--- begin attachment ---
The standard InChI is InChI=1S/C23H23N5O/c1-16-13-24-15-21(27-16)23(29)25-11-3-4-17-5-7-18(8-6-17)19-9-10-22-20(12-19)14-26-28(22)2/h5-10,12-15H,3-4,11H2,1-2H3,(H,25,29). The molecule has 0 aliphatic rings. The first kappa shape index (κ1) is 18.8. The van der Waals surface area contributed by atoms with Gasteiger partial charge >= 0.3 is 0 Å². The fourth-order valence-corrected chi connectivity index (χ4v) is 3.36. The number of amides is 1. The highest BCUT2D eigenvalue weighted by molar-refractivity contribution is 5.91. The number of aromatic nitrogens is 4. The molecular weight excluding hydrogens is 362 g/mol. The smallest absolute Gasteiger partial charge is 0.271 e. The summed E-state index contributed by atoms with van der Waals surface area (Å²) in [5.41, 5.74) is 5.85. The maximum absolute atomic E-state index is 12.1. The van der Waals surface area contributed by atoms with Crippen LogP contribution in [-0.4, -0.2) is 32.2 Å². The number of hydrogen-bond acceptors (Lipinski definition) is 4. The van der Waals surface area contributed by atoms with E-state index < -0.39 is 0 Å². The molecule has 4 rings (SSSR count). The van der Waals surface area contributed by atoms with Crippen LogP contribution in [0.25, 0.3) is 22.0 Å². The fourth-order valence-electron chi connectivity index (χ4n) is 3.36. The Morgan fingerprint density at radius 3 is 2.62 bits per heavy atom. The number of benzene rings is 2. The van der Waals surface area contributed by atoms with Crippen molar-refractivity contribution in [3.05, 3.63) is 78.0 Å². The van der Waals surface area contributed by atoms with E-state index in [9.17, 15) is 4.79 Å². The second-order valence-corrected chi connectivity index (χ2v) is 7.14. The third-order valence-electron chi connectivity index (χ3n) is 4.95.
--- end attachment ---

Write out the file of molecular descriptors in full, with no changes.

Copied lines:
The standard InChI is InChI=1S/C23H23N5O/c1-16-13-24-15-21(27-16)23(29)25-11-3-4-17-5-7-18(8-6-17)19-9-10-22-20(12-19)14-26-28(22)2/h5-10,12-15H,3-4,11H2,1-2H3,(H,25,29). The molecule has 0 aliphatic rings. The first kappa shape index (κ1) is 18.8. The van der Waals surface area contributed by atoms with Gasteiger partial charge >= 0.3 is 0 Å². The fourth-order valence-corrected chi connectivity index (χ4v) is 3.36. The number of amides is 1. The highest BCUT2D eigenvalue weighted by molar-refractivity contribution is 5.91. The number of aromatic nitrogens is 4. The molecular weight excluding hydrogens is 362 g/mol. The smallest absolute Gasteiger partial charge is 0.271 e. The summed E-state index contributed by atoms with van der Waals surface area (Å²) in [5.41, 5.74) is 5.85. The maximum absolute atomic E-state index is 12.1. The van der Waals surface area contributed by atoms with Crippen LogP contribution in [-0.4, -0.2) is 32.2 Å². The number of hydrogen-bond acceptors (Lipinski definition) is 4. The van der Waals surface area contributed by atoms with E-state index < -0.39 is 0 Å². The molecule has 4 rings (SSSR count). The van der Waals surface area contributed by atoms with Crippen LogP contribution in [0.25, 0.3) is 22.0 Å². The fourth-order valence-electron chi connectivity index (χ4n) is 3.36. The Morgan fingerprint density at radius 3 is 2.62 bits per heavy atom. The number of benzene rings is 2. The van der Waals surface area contributed by atoms with Crippen molar-refractivity contribution in [3.05, 3.63) is 78.0 Å². The van der Waals surface area contributed by atoms with E-state index in [9.17, 15) is 4.79 Å². The second-order valence-corrected chi connectivity index (χ2v) is 7.14. The third-order valence-electron chi connectivity index (χ3n) is 4.95.